Due to unusual circumstances that I won't even get into, I found myself at a ritzy event, surrounded by wealthy individuals. I happened to be standing near the door, and I saw members of the one percent walk in.
For the most part, they were polite and just like you and me. However, the exceptions were numerous enough to notice.
One guy showed up with a full entourage, and he was shocked when security asked for their tickets. His look -- "Don't you know who I am? -- didn't persuade them to let in his pals. A woman impatiently snapped, "I don't have my ticket. Just let me in." She was stunned when this demand went unfulfilled.
The best moment came when an attendee -- obviously wealthy -- walked up to security and tried to cajole them into letting in a half dozen of his friends. He didn't even try to hide the fact that they hadn't bothered to pay for the event. The security guys refused.
I couldn't help but think about the aluminumadores in my neighborhood. These people scrounge through recycling bins to collect cans and bottles that will earn them a few dollars. They are broke, broke, broke.
Now, I certainly don't want to lapse into some kind of sentimental "the poor are noble and beautiful" mindset. Anybody who has ever been screamed at by an aggressive homeless person knows that poverty doesn't create sages, regardless of what Hollywood movies tell you.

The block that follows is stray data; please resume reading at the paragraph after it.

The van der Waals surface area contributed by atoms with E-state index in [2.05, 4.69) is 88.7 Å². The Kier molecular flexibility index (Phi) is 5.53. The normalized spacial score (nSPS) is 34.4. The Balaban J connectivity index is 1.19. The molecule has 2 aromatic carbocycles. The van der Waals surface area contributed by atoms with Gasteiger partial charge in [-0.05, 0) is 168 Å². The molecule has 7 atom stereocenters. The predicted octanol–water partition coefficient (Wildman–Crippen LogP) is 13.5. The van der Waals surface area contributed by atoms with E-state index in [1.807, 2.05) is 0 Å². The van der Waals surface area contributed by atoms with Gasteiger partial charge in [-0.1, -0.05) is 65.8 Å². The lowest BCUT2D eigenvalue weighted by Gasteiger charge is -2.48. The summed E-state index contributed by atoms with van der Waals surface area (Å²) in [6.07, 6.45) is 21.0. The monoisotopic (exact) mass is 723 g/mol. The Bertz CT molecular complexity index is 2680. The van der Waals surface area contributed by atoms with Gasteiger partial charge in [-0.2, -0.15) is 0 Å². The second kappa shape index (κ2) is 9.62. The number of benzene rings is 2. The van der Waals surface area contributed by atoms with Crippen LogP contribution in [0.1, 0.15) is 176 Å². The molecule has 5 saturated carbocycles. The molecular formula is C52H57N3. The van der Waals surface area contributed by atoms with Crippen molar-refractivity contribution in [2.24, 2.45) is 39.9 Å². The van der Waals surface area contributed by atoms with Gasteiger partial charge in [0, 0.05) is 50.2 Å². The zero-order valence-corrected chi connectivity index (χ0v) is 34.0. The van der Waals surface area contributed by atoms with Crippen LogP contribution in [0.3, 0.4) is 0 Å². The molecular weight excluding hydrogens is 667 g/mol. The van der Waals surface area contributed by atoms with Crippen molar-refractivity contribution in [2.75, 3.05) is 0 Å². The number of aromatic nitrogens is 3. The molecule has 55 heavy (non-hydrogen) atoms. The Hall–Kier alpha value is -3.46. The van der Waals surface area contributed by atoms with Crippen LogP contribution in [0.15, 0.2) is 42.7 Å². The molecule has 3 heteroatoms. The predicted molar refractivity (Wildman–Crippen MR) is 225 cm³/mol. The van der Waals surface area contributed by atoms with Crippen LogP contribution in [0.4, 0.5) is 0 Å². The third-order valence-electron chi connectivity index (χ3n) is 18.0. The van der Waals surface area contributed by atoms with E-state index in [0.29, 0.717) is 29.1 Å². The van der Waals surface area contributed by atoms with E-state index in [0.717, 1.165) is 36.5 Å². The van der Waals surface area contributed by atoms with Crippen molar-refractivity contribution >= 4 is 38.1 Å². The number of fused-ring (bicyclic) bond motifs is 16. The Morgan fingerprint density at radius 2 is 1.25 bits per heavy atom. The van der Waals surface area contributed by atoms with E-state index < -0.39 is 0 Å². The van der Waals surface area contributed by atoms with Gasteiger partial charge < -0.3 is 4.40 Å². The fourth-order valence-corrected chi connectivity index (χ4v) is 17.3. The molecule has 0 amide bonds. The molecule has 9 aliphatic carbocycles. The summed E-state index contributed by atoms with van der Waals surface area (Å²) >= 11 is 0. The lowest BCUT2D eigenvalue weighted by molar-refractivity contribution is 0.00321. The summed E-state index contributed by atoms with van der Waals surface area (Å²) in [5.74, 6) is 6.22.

However, the aluminumadores in my neighborhood at least try to maintain some kind of dignity in spite of their humiliating circumstances. Contrast that with what I witnessed at the upscale party, where a wealthy man groveled and whined just to get his presumably rich friends inside. I'm also talking about the arrogance of people who wanted free access to an event that they could clearly afford.
In both cases, these were privileged individuals who assumed that the rules didn't apply to them. I don't know where they got that idea, but maybe (just possibly) it could be because they see that the guys who nearly destroyed the economy are even more loaded now than they were before the Great Recession, suffering no consequences for their greed.
Meanwhile, middle-class people are pilloried, for the most part by other middle-class people who have fallen in love with their upper-class overlords (which, as I've written before, is a necessary step in the creation of any third-world society).
Yes, it's purely anecdotal, but I couldn't help but notice how many rich people at the upscale event were clamoring for, dare I say it, a free pass (in other words, a handout). The irony, of course, is that this is the accusation that has been hurled at Occupy Wall Street.
As Matt Taibbi has pointed out, it's not a yearning for freebies or class envy that motivates OWS. It's the sense that certain people have rigged the game and cheated to reach their exalted level. And once perched atop the socioeconomic pyramid, they find it's still not enough (e.g., trying to bully their way into an exclusive event).
I don't know about you, but watching the reprehensible behavior of these few did not feel me with jealousy. It was something closer to repulsion.
But what do I know -- I'm not rich.
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